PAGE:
Starring: Kiernan Shipka, Timothée Chalamet, Elizabeth Reaser
Directed by: Andrew Droz Palmero (“Rich Hill”)
Written by: Andrew Droz Palmero (debut) and Neima Shahdadi (debut)
Around 20 minutes into Andrew Droz Palmero’s narrative feature length debut, the film hints towards something entirely different than its initial moments. The audience doesn’t know the cause, reasoning, or consequences behind it, but it is an intriguing mystery that brings up a lot of curiosity and an equal amount of questions. Unfortunately, like many other pieces of story throughout the film, it is never fully paid off, which is a common theme in the visually impressive and narratively frustrating “One & Two.”
Walled off from other civilization, siblings Zac (Timothée Chalamet) and Ava (Kiernan Shipka) find themselves with unexplainable special abilities. With an ailing mother who encourages these abilities and an overbearing father who forbids them, Zac and Ava feel trapped and isolated and begin to wonder about life outside the confines of their farm.
Palmero, who after spending years as a cinematographer burst onto the scene as a director with last year’s acclaimed documentary “Rich Hill,” makes his mark in his narrative feature film debut with a keen visual eye and a strong ability for tone. Evoking filmmakers such as Jeff Nichols, Palmero is able to cultivate a quiet and unsettling atmosphere, matching the teenage angst and family frustration of his characters. There is also some solid, albeit slightly repetitive usage of special effects, with which Palmero is able to show restraint, doling them out sparingly without sacrificing effectiveness.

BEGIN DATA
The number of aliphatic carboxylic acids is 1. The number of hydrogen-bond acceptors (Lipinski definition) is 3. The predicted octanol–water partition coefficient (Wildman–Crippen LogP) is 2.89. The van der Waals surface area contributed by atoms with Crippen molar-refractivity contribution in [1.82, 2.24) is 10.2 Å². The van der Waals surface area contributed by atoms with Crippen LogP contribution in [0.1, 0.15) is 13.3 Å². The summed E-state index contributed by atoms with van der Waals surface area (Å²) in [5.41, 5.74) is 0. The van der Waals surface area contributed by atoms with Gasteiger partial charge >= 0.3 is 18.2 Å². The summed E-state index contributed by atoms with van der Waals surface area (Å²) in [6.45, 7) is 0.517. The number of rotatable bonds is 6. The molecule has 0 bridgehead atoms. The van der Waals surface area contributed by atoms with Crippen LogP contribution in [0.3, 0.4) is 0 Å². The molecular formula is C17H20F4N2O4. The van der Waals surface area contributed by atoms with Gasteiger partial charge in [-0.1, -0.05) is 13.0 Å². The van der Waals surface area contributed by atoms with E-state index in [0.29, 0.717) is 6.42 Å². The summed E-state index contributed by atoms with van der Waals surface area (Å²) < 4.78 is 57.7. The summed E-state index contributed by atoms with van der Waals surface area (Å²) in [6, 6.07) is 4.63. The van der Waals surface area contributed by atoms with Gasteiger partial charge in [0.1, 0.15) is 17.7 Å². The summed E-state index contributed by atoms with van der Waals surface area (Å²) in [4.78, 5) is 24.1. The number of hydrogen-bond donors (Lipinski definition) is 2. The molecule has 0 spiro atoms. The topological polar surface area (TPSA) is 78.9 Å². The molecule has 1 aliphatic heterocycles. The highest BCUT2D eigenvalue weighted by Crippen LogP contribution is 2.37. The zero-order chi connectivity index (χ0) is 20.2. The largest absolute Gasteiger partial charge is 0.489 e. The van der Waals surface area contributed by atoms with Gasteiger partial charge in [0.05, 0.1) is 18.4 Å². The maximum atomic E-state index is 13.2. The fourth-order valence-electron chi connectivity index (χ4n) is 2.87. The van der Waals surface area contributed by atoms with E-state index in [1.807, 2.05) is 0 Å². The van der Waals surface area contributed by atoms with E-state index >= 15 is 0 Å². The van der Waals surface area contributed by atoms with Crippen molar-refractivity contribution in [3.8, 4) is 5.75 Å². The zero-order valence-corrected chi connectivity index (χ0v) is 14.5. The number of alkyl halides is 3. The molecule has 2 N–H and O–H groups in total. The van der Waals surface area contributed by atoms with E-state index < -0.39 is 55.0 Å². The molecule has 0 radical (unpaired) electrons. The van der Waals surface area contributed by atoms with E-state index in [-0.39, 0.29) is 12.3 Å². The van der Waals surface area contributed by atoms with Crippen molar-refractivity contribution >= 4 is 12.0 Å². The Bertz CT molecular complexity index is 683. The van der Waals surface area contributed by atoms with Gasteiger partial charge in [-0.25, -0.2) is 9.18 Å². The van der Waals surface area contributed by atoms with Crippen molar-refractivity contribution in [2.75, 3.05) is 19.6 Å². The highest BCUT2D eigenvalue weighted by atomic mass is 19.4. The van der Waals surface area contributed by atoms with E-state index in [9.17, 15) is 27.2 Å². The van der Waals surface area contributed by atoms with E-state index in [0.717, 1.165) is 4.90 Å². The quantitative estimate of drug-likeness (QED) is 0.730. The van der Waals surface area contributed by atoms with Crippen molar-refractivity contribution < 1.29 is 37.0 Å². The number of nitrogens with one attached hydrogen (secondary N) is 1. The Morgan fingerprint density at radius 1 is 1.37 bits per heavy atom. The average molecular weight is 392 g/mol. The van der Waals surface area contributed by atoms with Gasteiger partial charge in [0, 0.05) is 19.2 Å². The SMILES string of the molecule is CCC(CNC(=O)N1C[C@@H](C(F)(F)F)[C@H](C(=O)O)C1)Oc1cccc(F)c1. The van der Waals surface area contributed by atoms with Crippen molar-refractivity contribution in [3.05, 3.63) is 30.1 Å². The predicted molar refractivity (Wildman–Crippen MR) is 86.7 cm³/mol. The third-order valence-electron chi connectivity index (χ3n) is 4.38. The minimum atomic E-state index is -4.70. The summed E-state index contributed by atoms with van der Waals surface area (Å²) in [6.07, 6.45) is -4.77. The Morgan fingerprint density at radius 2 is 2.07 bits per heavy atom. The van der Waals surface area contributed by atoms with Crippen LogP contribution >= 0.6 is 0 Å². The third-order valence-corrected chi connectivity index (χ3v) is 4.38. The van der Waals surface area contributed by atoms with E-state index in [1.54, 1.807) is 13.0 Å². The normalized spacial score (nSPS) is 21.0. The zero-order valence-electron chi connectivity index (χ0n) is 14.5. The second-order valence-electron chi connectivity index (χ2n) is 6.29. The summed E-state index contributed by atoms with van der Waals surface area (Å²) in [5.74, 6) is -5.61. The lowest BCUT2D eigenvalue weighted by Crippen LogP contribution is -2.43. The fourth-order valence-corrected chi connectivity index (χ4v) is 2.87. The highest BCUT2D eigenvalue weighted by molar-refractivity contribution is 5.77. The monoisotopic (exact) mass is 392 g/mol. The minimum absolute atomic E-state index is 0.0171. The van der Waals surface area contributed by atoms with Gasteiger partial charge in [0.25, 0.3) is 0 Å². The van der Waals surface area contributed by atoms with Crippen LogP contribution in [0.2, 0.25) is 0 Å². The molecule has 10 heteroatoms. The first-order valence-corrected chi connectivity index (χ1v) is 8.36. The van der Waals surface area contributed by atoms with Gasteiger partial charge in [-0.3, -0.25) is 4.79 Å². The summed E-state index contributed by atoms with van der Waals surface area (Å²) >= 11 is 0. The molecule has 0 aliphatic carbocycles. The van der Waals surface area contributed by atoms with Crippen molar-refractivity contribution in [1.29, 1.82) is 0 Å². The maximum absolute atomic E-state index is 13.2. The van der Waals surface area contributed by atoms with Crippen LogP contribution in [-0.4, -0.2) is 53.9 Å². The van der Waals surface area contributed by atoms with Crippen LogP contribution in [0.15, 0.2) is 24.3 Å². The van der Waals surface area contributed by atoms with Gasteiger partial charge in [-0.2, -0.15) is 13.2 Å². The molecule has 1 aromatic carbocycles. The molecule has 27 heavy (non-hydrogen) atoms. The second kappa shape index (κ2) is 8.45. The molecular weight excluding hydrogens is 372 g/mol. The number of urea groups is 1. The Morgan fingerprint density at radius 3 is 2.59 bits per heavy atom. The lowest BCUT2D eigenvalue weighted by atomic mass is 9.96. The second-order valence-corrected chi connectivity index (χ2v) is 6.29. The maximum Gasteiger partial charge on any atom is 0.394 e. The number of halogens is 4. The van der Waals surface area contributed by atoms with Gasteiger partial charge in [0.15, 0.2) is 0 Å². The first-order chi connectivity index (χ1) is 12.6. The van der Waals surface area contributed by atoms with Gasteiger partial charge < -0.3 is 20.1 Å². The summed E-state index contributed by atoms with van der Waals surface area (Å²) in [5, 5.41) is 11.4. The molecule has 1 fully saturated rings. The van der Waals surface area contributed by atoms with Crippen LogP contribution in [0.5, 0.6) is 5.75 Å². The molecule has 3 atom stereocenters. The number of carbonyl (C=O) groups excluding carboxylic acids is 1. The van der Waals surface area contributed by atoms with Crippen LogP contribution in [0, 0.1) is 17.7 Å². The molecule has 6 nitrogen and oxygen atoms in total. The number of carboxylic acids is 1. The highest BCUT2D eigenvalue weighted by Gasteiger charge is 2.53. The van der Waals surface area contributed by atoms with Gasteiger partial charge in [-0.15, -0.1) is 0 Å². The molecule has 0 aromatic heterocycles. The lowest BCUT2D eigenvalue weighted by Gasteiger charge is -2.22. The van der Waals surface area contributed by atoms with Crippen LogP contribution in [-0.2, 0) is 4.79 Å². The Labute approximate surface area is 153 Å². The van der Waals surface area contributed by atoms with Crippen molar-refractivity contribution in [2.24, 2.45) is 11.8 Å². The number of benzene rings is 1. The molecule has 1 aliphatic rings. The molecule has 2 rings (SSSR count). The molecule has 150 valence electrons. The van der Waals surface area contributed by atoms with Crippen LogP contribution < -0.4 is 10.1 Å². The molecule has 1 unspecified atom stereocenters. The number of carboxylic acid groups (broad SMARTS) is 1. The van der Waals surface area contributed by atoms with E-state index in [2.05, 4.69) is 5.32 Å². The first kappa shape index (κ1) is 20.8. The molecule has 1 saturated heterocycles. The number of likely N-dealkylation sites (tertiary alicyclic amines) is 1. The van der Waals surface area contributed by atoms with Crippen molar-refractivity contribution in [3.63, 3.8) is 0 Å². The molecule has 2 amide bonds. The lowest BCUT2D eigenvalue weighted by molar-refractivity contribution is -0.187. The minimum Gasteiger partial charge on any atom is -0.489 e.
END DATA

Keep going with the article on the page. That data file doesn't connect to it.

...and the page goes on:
The faults of “One & Two” come at the hands of its storytelling and its refusal to answer many of the questions that come up. Palmero keeps his mysteries close to the vest, which is not inherently a bad thing, but so little is divulged throughout the course of the film and as a result, the conclusion or any of the events leading up to it lack any true satisfaction. The difficulty of latching onto anything in the narrative also leads to a collateral effect of blunting the brother/sister relationship and some of the thematic elements.
There’s a lot to admire about “One & Two,” and more specifically, about Palmero’s future as a filmmaker. He has an incredible ability to develop mood and atmosphere that should give him a prosperous career and make him a unique voice. On a micro level, however, “One & Two” never delivers on the potential of its set up. Palmero is clearly more interested in the journey than the destination. Consequently, this makes for a an unbalanced cinematic experience. As the minutes tick by and little of consequence is happening, interest beings to wane and one can’t help but feel like there should be more to it all.
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